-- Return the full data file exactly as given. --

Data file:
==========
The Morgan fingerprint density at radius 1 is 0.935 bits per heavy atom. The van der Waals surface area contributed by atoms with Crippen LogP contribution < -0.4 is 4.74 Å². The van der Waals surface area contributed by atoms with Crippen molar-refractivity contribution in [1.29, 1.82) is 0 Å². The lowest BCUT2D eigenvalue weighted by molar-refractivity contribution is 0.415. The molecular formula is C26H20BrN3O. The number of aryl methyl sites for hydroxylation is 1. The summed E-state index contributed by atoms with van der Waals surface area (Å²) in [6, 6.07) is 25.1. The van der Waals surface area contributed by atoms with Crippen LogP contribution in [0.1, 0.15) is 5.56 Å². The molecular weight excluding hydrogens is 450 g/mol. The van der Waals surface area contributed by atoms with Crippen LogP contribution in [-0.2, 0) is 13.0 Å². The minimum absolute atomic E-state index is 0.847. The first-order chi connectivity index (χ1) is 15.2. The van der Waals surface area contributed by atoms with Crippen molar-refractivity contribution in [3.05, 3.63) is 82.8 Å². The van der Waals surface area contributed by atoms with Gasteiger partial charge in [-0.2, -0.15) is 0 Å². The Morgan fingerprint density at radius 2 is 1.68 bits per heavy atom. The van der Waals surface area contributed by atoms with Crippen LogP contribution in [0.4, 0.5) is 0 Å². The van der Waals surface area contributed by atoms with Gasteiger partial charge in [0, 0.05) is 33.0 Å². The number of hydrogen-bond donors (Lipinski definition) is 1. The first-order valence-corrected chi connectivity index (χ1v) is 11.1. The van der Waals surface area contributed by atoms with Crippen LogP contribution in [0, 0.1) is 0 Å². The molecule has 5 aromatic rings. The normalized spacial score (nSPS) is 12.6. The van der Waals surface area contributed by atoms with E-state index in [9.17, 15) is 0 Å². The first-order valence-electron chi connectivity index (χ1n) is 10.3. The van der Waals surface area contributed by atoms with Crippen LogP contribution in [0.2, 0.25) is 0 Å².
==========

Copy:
The Morgan fingerprint density at radius 1 is 0.935 bits per heavy atom. The van der Waals surface area contributed by atoms with Crippen LogP contribution < -0.4 is 4.74 Å². The van der Waals surface area contributed by atoms with Crippen molar-refractivity contribution in [1.29, 1.82) is 0 Å². The lowest BCUT2D eigenvalue weighted by molar-refractivity contribution is 0.415. The molecular formula is C26H20BrN3O. The number of aryl methyl sites for hydroxylation is 1. The summed E-state index contributed by atoms with van der Waals surface area (Å²) in [6, 6.07) is 25.1. The van der Waals surface area contributed by atoms with Crippen LogP contribution in [0.1, 0.15) is 5.56 Å². The molecular weight excluding hydrogens is 450 g/mol. The van der Waals surface area contributed by atoms with Crippen LogP contribution in [-0.2, 0) is 13.0 Å². The minimum absolute atomic E-state index is 0.847. The first-order chi connectivity index (χ1) is 15.2. The van der Waals surface area contributed by atoms with Crippen molar-refractivity contribution in [3.05, 3.63) is 82.8 Å². The van der Waals surface area contributed by atoms with Gasteiger partial charge in [-0.2, -0.15) is 0 Å². The Morgan fingerprint density at radius 2 is 1.68 bits per heavy atom. The van der Waals surface area contributed by atoms with Crippen LogP contribution in [0.4, 0.5) is 0 Å². The van der Waals surface area contributed by atoms with Gasteiger partial charge in [0, 0.05) is 33.0 Å². The number of hydrogen-bond donors (Lipinski definition) is 1. The first-order valence-corrected chi connectivity index (χ1v) is 11.1. The van der Waals surface area contributed by atoms with Crippen LogP contribution in [0, 0.1) is 0 Å². The molecule has 5 aromatic rings. The normalized spacial score (nSPS) is 12.6. The van der Waals surface area contributed by atoms with E-state index in [9.17, 15) is 0 Å². The first-order valence-electron chi connectivity index (χ1n) is 10.3. The van der Waals surface area contributed by atoms with Crippen LogP contribution in [0.2, 0.25) is 0 Å².